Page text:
There you are, running along, doing fine. Suddenly, your legs feel like they’re encased in cement. Your energy is gone, and you’ve quickly dropped to the back of the pack. What you’ve just experienced is commonly known as hitting the wall, or “bonking.” It’s a frustrating feeling, and one that—if you’re a distance runner—you’ve probably experienced first-hand. But, fortunately, with the right preparation, it can be avoided.
Why We Bonk
Scientifically speaking, hitting the wall happens when your body runs out of glycogen. According to Harvard-MIT scientist Benjamin Rapoport, when this occurs, your body is forced to start burning fat as fuel. This can drop your pace by roughly 30 percent. This also creates ketones—the byproducts of fat metabolism—to build up in the body, which causes pain and fatigue.
You’re not being realistic.
To keep the above from ruining your run, you need to train properly. Also, you need to ensure that you’re getting enough fuel before and during runs. How fast you burn that fuel, however, is largely dependent on your pacing and personal capabilities. For Rapoport, that means listening to his body and setting a target pace that’s sustainable. If you start too fast or set an unrealistic pace, you’re more likely to pull up short of the finish line.
Identifying your personal VO2 max, or aerobic capacity, can be useful here. By measuring how much oxygen your body can transport to your muscles during exercise, you can better calculate your ideal pace. Doing so accurately usually requires a treadmill stress test. However, you can also reasonably estimate it by tracking your heart rate during a steady run.
You’re not fueling properly.
“Hitting the wall is typically a multi-pronged problem,” says Aaptiv Trainer Wes Pedersen. He notes that some of the biggest culprits are improper nutrition and lack of calories, as well as lack of hydration and electrolytes. When you’re not fueled properly, your legs lose their ability “to continue with rapid depolarization due to fatigue,” he adds. “Your muscles become less powerful, so your stride becomes less springy, meaning that your foot loses the ability to rebound quickly off the ground.”
He mentions that, when your foot is on the ground, you are actually slowing yourself down and essentially braking. In order to run at your most efficient pace, you want to spend as much time off the ground as possible, which can be accomplished via those springy strides.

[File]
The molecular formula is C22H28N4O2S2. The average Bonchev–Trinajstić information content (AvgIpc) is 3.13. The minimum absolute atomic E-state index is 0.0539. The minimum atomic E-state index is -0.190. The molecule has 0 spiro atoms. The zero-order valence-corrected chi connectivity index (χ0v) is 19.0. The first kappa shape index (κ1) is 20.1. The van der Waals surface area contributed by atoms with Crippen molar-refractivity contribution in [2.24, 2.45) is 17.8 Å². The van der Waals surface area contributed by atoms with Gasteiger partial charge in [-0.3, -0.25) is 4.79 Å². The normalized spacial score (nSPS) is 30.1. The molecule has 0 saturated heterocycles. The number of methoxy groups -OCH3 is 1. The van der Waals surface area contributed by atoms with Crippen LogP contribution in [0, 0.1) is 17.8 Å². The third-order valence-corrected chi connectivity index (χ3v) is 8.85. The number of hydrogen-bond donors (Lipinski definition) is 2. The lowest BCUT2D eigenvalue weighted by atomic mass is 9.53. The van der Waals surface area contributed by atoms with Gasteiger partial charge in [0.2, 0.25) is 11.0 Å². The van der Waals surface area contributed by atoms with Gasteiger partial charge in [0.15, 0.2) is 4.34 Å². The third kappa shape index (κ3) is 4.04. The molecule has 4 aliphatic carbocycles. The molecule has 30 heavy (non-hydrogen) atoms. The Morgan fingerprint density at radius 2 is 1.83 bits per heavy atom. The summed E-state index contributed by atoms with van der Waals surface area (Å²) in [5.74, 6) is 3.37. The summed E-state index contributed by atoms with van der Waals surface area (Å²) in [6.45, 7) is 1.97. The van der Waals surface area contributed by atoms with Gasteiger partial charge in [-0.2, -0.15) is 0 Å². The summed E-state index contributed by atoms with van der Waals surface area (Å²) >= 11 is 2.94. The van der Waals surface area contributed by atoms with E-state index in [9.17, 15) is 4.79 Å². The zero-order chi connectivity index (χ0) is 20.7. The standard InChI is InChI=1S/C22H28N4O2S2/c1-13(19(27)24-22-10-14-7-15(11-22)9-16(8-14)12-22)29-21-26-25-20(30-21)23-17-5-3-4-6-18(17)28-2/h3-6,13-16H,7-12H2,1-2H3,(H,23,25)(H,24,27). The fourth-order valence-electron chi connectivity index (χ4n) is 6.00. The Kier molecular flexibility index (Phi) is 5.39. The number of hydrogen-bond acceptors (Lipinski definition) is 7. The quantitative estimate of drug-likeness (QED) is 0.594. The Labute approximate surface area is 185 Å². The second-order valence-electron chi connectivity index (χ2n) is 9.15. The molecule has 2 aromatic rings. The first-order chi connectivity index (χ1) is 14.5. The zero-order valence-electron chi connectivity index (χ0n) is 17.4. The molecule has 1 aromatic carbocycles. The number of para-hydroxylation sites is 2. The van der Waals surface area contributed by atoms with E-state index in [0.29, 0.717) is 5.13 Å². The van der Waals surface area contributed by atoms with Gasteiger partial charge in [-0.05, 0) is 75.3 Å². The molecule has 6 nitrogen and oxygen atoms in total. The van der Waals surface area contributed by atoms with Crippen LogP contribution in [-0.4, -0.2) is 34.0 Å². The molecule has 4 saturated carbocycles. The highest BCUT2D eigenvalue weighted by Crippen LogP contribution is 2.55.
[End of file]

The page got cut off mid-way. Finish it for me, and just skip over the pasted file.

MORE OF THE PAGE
Three Tips for Avoiding the Wall
According to Pederson, avoiding that dreaded bonk typically boils down to three factors: nutrition, hydration, and training. Below, he outlines strategies for using each to your advantage to ensure that you can keep on running.
In addition to getting plenty of carbs before exercise, it’s also important to consume carbs and calories throughout your run. The American College of Sports Medicine advises consuming between 30 and 60 grams of carbohydrates per hour during endurance exercises that last longer than one hour.
Pedersen suggests using the standard calculation that you burn approximately 100 calories per mile, and that your body has enough stored glucose to go continuously for about an hour. Replenishing those carbs and calories on longer runs will not only make you feel better but also feed your body’s furnace so you’re able to keep moving forward at your desired pace.
“Use your long training runs to practice what to eat come race day,” says Pedersen. The longer your run, the more fuel you’ll need to bring with you. Such fuel can include sports drinks, gels, blocks, bars, or anything else you like. As Pedersen mentions above, it’s smart to adhere to your nutrition regimen during training runs, so that you’re not surprised on race day by the volume of food or stomach distress.
“Stay ahead of your hydration needs,” says Pedersen. “The general rule is that if you’re thirsty, then you’re already slightly dehydrated. Aim to replace electrolytes and even carbohydrates with your beverages.”
He notes that everyone has a different sweat rate, so it can be helpful to weigh yourself before and after long runs. Doing so will help you understand how much sweat you’re losing and how much fluid you need to replace during your runs. “I sweat more than average,” says Pedersen, “so I drink small amounts often and then use salt tabs to keep my electrolyte levels high.”
You’d never just go run a marathon without training—well, you shouldn’t. You’ve got to prime your body for logging that many miles. Pedersen says that long training runs help your legs get used to functioning when they are fatigued. But, you don’t have to spend all of that time pounding the pavement.
“One strategy that I employ is spending time on the spin bike, up to an hour, before doing a mid-distance run,” he says. “This will simulate the longer duration of a long distance run without the increased volume and impact force that running provides.”